The State argues that the prior theft conviction is a necessary element of the offense of felony theft and therefore must be proved during the evidentiary phase of trial. It argues that where, as here, the prior conviction changes the nature of the offense from a misdemeanor to a felony, rather than merely enhance the sentence, proof of the prior conviction must be presented to the jury. We agree. In our view, Disposition of this case is controlled by our most recent pronouncement on the subject in People v. Palmer (1984), 104 Ill. 2d 340. In Palmer the court reaffirmed a long line of cases holding, under a similar statutory scheme, that in order to obtain a conviction for the felony offense of unlawful use of weapons the State must both allege and prove the prior conviction during the evidentiary phase of trial. See People v. Ostrand (1966), 35 Ill. 2d 520, 529, overruled in part on other grounds, People v. Bracey (1972), 51 Ill. 2d 514; People v. Owens (1967), 37 Ill. 2d 131, 132; People v. Edwards (1976), 63 Ill. 2d 134, 138; People ex rel. Carey v. Pincham (1979), 76 Ill. 2d 478, 480. See also Spencer v. Texas (1967), 385 U.S. 554, 17 L. Ed. 2d 606, 87 S. Ct. 648 (recidivist statutes which provide that proof of prior conviction be introduced and proved during the guilt or innocence phase of trial do not offend due process. "e find it impossible to say that because of the possibility of some collateral prejudice the Texas procedure is rendered unconstitutional under the Due Process Clause." 385 U.S. 554, 564, 17 L. Ed. 2d 606, 614, 87 S. Ct. 648, 654).

Defendant argues that Hayes controls the outcome of this case inasmuch as Hayes involved a theft offense while Palmer involved the unlawful use of weapons. However, we cannot perceive, and defendant does not suggest, any principled reason why theft cases should be treated any differently than unlawful use of weapons cases in this instance. Where the prior conviction is an element of the felony offense of unlawful use of weapons then so too should the prior conviction be an element of the felony offense of theft under similar statutes. As such, we view no reason why theft cases should be taken outside of our most recent pronouncement in Palmer. More importantly, however, Palmer itself dismissed as dicta the suggestion in Hayes that the prior conviction need only be proved at sentencing. The Palmer court stated:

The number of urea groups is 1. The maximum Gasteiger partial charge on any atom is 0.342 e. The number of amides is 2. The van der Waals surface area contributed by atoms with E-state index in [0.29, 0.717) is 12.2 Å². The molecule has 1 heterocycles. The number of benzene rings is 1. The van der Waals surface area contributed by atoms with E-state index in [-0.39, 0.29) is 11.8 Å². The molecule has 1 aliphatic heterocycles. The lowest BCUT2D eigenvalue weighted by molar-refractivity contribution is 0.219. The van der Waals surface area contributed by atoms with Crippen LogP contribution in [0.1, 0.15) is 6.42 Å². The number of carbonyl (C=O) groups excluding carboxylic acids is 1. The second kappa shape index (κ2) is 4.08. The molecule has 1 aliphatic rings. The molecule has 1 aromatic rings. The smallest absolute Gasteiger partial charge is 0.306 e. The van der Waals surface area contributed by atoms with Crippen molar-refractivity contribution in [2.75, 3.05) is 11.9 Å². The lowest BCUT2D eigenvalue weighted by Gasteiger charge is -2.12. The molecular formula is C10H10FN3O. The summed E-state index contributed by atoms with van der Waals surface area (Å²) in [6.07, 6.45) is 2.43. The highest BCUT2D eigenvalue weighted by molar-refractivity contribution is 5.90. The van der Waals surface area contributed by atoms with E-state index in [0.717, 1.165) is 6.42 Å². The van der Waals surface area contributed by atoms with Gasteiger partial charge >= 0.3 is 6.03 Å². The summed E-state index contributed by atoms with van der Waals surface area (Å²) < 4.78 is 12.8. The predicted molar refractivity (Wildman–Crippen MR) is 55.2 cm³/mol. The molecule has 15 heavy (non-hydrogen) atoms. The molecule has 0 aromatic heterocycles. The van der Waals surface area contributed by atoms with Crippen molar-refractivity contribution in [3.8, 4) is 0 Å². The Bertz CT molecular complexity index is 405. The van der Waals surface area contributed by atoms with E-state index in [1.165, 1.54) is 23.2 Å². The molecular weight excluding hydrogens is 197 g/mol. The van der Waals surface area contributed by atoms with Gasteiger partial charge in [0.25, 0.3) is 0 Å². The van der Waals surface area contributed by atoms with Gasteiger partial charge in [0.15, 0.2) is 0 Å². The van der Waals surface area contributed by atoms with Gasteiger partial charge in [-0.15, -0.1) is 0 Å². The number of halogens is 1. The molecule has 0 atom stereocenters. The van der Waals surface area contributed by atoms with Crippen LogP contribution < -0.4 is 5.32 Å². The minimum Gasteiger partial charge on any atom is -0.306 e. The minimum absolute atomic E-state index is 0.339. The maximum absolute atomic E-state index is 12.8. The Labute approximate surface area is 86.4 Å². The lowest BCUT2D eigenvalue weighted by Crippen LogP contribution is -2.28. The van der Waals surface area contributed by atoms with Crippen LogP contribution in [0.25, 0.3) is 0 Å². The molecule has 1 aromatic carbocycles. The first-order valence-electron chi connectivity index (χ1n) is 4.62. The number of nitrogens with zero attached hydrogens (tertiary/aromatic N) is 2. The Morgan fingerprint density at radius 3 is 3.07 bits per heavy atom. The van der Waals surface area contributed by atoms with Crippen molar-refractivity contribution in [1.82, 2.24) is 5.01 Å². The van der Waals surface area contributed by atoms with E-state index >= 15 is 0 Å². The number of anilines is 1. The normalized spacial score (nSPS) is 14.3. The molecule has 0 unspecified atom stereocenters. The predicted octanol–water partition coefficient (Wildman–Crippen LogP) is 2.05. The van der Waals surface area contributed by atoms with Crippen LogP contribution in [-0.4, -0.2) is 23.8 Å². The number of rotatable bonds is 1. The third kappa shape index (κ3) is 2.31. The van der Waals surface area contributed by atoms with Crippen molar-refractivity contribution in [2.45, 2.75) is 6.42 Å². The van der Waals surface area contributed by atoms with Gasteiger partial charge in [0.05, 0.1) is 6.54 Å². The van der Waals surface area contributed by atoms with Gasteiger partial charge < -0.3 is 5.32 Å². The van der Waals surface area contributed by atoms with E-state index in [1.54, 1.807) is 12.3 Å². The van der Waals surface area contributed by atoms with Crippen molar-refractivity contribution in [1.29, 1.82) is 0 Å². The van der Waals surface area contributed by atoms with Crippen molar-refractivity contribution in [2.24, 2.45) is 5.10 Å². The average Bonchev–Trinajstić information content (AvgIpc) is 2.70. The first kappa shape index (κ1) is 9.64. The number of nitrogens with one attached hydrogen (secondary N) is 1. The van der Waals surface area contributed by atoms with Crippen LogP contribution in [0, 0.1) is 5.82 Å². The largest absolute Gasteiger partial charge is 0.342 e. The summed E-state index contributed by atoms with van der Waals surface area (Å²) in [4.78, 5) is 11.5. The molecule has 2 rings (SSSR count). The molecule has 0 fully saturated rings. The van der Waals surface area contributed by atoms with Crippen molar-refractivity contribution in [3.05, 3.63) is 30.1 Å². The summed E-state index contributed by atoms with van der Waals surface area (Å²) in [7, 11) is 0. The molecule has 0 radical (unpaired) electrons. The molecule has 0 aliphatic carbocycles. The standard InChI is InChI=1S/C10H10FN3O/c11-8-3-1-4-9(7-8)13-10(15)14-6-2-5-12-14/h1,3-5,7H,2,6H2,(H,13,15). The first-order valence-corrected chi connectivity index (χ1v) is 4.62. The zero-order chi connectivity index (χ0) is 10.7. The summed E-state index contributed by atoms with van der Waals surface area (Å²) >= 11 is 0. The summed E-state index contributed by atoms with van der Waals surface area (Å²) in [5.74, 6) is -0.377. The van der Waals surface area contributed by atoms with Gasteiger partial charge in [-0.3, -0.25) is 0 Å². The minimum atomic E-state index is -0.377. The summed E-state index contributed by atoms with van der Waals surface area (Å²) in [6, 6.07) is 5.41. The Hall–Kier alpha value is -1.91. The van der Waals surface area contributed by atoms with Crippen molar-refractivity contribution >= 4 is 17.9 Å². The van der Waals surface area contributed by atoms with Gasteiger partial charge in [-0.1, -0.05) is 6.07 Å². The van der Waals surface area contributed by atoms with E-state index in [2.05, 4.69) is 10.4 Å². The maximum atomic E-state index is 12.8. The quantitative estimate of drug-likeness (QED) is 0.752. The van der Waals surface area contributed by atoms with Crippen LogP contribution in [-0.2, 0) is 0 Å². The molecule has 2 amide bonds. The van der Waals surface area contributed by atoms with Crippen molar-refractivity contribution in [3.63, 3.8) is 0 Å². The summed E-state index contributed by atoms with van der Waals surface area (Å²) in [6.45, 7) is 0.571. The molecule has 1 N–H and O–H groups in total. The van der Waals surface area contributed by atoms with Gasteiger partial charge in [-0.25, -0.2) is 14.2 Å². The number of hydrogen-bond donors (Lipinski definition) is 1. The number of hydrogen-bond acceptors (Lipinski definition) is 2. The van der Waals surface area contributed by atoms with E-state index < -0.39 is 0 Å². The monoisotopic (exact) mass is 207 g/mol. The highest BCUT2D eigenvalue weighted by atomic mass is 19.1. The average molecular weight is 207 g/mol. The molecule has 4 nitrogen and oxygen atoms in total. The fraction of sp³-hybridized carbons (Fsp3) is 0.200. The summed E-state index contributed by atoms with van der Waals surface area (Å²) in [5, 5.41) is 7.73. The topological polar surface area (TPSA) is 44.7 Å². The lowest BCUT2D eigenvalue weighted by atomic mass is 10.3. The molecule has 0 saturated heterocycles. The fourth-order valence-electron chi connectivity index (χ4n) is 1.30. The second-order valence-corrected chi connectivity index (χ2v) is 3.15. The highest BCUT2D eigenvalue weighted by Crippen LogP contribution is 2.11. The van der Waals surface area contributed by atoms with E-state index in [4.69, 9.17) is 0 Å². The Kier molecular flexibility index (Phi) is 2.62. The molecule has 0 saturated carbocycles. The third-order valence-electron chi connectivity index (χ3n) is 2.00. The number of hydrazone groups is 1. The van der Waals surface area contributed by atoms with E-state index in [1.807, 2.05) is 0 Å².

"e cannot agree with the defendant's Conclusion that under Hayes the prior felony need not be proved at trial. The aforesaid language of that opinion must be interpreted within the factual circumstances presented in that case. The defendant in Hayes was claiming prejudice as a result of the State's failure to include an allegation that the pending charge was a second or subsequent offense. She was not claiming that the allegation and proof of the prior conviction should have been excluded as prejudicial, as did the defendants in Ostrand and Owens. Therefore, the issue of whether prejudice results when the State alleges and proves the prior conviction was not presented in Hayes. Accordingly, any comment the court made regarding that issue is properly characterized as dicta, which is not binding authority within the rule of stare decisis. [Citation.] Thus Hayes holds only that, where a defendant has notice that she is being tried as a felon, a felony conviction ...